By Kate Habrel
Janet Kauffman, a poet, teacher and environmental activist, writes in the shadow of a wooden raptor statue.
“It sits in the corner kind of over my shoulder,” said Kauffman, who lives in Hudson, Michigan. “It sort of captures the tone that I need. I tend to be fairly quiet and reasonable in daily life, and that’s not really what lies below or above. It’s my raptor on the inside.”
The result? Poems containing vivid images and their author’s energy.
This is the tone captured in her latest poetry collection, “Eco-Dementia.” It explores the relationship humans have with the environment, based on her work as an environmental advocate and her experiences with her father’s dementia. This is her seventh book.
The poems of “Eco-Dementia” are a collage of images that inspire visceral reactions. From “Keratella Offshore:”
“…bloom red, balloon, show yourself
whip-snap, weave complex paisley fabrics
from foot-glue, mix media on slow water,
raft the whole conglomeration into shore.”
The book is one part of a mixed-media project, also called “Eco-Dementia.” You can find the rest of the Eco-Dementia project online.
The project came together over 10 years. Kauffman had been involved with issues of water quality in Lake Erie, particularly the effects of runoff from liquid manure on farm fields. After years of sitting in on committees, hearings and other meetings, Kauffman said she was frustrated by the lack of real change.
Around the same time, Kauffman’s father was diagnosed with Alzheimer’s. This forced Kauffman to look at language differently.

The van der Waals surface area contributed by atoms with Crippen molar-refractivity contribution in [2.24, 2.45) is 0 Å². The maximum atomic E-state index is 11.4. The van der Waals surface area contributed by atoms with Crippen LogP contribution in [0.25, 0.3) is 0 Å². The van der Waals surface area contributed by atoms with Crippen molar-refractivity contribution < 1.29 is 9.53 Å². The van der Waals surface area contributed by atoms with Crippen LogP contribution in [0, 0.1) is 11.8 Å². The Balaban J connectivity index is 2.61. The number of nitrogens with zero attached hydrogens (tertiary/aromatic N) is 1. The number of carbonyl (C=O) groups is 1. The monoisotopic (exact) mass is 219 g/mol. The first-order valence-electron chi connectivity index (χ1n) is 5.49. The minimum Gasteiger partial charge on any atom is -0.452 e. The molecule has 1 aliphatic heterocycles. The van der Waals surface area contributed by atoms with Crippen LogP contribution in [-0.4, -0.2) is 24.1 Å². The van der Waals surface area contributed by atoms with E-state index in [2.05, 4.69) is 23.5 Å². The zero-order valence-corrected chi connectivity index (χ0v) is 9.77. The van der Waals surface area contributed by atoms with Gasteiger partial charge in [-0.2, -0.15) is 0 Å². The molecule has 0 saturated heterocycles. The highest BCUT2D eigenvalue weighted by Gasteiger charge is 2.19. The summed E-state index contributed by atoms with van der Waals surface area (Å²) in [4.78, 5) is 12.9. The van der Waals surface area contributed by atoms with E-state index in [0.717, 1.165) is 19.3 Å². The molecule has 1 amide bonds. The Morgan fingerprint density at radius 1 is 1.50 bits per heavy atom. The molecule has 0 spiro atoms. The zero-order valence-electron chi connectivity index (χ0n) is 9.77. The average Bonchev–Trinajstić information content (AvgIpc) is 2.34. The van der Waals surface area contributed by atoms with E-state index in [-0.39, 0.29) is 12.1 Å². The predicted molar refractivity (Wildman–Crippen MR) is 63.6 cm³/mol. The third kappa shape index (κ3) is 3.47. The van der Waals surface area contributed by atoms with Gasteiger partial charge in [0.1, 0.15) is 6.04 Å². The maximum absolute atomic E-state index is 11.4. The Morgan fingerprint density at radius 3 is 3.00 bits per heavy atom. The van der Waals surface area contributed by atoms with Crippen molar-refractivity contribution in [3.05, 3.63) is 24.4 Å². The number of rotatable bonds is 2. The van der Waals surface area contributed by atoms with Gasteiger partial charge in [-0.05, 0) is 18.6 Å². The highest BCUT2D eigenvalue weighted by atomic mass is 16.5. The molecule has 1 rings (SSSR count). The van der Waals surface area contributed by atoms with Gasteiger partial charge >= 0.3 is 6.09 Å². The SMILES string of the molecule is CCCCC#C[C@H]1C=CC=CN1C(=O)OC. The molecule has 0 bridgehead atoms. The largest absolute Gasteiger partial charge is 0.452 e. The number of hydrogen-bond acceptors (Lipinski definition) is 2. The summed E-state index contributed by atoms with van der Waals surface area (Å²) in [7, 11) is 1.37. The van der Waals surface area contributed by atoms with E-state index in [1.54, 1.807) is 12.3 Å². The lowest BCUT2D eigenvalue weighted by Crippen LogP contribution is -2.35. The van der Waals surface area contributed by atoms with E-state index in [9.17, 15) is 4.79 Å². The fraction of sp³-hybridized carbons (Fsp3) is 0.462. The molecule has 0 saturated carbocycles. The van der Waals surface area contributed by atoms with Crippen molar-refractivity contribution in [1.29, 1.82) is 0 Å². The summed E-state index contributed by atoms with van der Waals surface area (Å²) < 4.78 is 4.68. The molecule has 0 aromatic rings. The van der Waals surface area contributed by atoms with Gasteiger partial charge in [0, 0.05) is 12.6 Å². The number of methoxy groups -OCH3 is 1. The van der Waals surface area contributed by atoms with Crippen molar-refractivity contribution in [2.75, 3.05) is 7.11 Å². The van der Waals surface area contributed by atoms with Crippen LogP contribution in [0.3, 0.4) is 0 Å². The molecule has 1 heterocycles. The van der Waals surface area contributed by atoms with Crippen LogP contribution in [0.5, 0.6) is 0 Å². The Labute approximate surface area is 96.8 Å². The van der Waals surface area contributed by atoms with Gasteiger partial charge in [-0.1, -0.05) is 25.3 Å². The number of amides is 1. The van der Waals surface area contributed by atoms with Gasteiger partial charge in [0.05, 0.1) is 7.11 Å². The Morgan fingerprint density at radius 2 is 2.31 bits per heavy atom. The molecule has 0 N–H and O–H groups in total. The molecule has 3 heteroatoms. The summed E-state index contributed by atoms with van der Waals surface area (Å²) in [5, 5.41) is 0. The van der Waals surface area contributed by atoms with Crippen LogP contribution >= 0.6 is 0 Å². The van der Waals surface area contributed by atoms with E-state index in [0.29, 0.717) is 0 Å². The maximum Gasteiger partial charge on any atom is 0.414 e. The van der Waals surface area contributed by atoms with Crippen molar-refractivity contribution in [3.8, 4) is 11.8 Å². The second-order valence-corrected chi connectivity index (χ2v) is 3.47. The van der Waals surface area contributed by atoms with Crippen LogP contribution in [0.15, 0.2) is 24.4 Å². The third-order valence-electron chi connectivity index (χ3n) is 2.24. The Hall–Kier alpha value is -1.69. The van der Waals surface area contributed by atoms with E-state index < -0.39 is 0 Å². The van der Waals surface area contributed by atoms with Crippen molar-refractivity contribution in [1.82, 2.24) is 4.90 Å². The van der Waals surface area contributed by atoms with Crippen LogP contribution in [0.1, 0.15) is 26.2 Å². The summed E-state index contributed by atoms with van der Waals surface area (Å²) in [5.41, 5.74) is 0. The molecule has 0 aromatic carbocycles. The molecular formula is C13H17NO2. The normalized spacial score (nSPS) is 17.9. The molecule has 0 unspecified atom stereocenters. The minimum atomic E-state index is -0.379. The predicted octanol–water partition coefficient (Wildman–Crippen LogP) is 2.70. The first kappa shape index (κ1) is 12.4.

“A lot of the poems show the kind of language that my father used,” she said. “When you don’t recognize your own children, when you don’t know where you are and you want to go home – that really had an effect on me.”
It also inspired the word that became the book’s title: eco-dementia. According to Kauffman, it’s the paradox that even though humans love this planet, we still damage it in sometimes drastic ways.
The book is broken into three sections based on that theme. The first has poems that are more physically oriented, describing the joy found in the natural world. The second is a long prose poem about environmental undercurrents in everyday life set aside for its uniqueness, Kauffman said. The third deals with the sense of loss brought on by dementia.
“I wanted the language to stay as close to feeling like physical material as possible,” Kauffman said. “I love those places where you walk into a stack of grasses or something that’s almost impenetrable. That feeling of being held by vegetation so it’s your equal — I really like that kind of immersion. I hope there’s a little of that feel in the poems.”
Even though the poems are about nature, make no mistake: they’re not about the flowers and plants themselves. From “Every Shot-Through:”
“Don’t say that they’re not
those sticks at your feet,
a lie, a limit, the crimped
stalks of beech drops,
a scrawl diagrammed,
flower and all.”
These poems are more about experiences and connections than concrete things. Readers might not come away with a clear idea of what the poems were about — and that’s okay.
In the end, Kauffman says it’s the overall message that matters most.
“We really need to find a new way of living in the world,” she said. “We have to stop doing the damage we’re doing. We have to stop being crazy. And we have to find a way to protect our planet, protect our home.”